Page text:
This was an action by William T. Preston, as administrator of the estate of Arthur U. Preston, deceased, against the Mutual Life Insurance Company of New York, upon a policy of insurance dated June 1, 1892, to recover the sum of $5,000. The defendant relied upon an agreement and warranty upon the part of the insured, Arthur U. Preston, that he would not die by his own act, whether sane or insane, within a period of two years from the date of the policy, and alleged that in violation of said agreement and warranty he died by his own act, by committing suicide within the time specified, namely, by drowning, on the 24th of September, 1893. Upon the body of the insured was found a paper reading as follows, which was put in evidence by defendant: "Goodbye Mother, Minnie, Uzzie & Will, I could not be a burden-God have mercy on my sonI. Arthur." The jury returned a verdict for the plaintiff in the sum of $5,260, Ilnd defendant has now moved for a new trial. S. K. Hamilton, for plaintiff. Reginald Foster, for defendant.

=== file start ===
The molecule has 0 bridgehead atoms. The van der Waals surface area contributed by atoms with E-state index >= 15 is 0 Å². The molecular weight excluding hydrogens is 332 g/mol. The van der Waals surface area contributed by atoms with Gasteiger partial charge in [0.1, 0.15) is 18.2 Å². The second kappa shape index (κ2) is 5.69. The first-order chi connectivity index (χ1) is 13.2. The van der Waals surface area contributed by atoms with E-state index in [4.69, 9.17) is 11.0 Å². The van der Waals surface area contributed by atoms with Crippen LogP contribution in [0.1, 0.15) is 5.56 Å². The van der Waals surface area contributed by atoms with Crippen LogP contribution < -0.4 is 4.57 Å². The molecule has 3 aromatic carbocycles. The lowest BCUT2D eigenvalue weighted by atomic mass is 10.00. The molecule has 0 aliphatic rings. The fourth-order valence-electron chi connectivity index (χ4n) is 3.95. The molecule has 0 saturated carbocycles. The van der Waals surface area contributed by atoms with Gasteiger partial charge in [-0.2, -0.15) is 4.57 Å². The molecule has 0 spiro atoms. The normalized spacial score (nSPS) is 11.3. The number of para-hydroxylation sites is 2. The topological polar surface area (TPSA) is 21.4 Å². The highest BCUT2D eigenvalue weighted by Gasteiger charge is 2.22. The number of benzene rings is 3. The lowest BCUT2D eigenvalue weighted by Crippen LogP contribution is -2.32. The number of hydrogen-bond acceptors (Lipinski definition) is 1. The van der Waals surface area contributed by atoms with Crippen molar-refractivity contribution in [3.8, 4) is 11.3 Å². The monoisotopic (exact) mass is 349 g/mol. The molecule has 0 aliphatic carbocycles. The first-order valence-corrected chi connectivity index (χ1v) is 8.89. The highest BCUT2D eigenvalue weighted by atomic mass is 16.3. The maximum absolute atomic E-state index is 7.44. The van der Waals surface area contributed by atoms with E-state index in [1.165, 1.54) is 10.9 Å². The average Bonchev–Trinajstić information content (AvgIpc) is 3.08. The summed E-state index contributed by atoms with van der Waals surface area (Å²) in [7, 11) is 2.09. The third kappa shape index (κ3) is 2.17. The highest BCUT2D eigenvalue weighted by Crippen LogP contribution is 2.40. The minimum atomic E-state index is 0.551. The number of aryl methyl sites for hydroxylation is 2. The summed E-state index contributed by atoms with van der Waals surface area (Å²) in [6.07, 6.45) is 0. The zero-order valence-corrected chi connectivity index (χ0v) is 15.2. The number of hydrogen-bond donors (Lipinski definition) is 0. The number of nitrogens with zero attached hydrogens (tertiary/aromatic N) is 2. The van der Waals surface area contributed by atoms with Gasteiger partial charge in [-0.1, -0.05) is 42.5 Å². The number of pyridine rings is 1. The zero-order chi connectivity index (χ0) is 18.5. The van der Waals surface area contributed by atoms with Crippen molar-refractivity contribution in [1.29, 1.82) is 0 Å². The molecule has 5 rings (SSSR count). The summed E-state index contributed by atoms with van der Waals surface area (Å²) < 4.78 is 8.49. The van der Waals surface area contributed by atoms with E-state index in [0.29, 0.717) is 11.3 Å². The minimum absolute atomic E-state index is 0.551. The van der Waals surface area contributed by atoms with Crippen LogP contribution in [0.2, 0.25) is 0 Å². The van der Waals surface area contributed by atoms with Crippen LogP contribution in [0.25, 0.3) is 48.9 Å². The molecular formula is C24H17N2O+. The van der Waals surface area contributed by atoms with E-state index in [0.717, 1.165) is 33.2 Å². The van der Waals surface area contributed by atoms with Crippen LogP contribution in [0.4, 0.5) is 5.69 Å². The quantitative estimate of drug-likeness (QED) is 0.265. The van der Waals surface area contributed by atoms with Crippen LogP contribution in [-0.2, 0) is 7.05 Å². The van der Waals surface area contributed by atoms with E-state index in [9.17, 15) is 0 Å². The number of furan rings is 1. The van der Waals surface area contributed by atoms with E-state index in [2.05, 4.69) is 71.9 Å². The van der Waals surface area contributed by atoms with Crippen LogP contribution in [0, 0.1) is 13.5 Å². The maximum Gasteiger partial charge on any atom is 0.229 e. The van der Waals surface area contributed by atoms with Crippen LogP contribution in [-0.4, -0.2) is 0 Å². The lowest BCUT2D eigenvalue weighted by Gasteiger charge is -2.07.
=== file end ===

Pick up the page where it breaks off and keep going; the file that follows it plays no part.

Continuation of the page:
ALDRICH, District Judge. The question whether the writing found til Preston's pocket 'was written at or near the time of his death, in Greenfield, N. H., was an important and material question upon the trial. The plaintiff could only relieve himself from the consequences necessarily following the natural import of such writing by showing that it was written at an' earlier period, and by evidence, circumlltantial or otherwise, that the deceased had recovered from the suicidal purpose; and upon this question there was oral and circumstantial evidence tending in the direction of the plaintiff's contention to this effect, and sufficient, probably, to entitle him to go to the jury. The writing in which the deceased expressed his purpose was read in evidence to the jury by plaintiff's counsel, with the name of Dea., A. N. Hardy, on the back thereof. It was not claimed or suggested until the closing argument that the paper contained further evidence. The defendant might well have relied on what the plaintiff pointed out and called attention to as all that the paper contained. A careful examination, without :the aid of a magnifying glass, would not disclose anything further.' Counsel for the plaintiff, in his closing argument, for the first time, and, in support of his theory that the note was written at an earlier day, stated to the jury, with great force and emphasis, that the paper contained further and unmistakable evidencethatitwas written weeks before, and while the deceased was at Melrose, in Massachusetts, and, producing a magnifying glass, proceeded to demonstrate that by careful examination under a glass the name of C.W. WhitteJ;l (a person with whom the deceased sojourned in Melrose) could, be discovered on the paper at the place where the addl'ess would naturally appear: The defendant did not object, and. tne court did,not interfere. "While I do not say there was intention.ai wrong o:rmisconduct" I ,do think that the declaration, the argument, andtbe production of the magnifying glass, at such a stage of the proceeding, rendered the trial unfair, and that . arg;ument must pe,treated asprejudici:;tl to, the defendant defendant had no opportuility to make an issue, as he well might,whether there was any name there, and, if so, whether it was thename of Whitten, or in the handwriting of the deceased. He had no opportunity to answer in any way by evidence or argument. It appeared in evidence that the note to the family, and the nallle of Deacon Hardy, were in the handwriting of .the ceased, but there was no evidence as to the character of the writ· ing alleged to have been disclosed by the magnifying glass. It is a familiar rule that counsel must not, in argument, refer to matter not in evidence, to the prejudice of the adverse party, and that faU· ure to observe this rule is just ground for a new trial. The name to which counsel referred was not in evidence, in any proper sense, and the intentional argument thereon must be treated as so far irregular as to entitle the defendant to anew trial. It is no sufficient answer in this case to say that objection should have been made at the time, for it often happens that harm of this character, once done, cannot be cured. The failure to object deprives the de-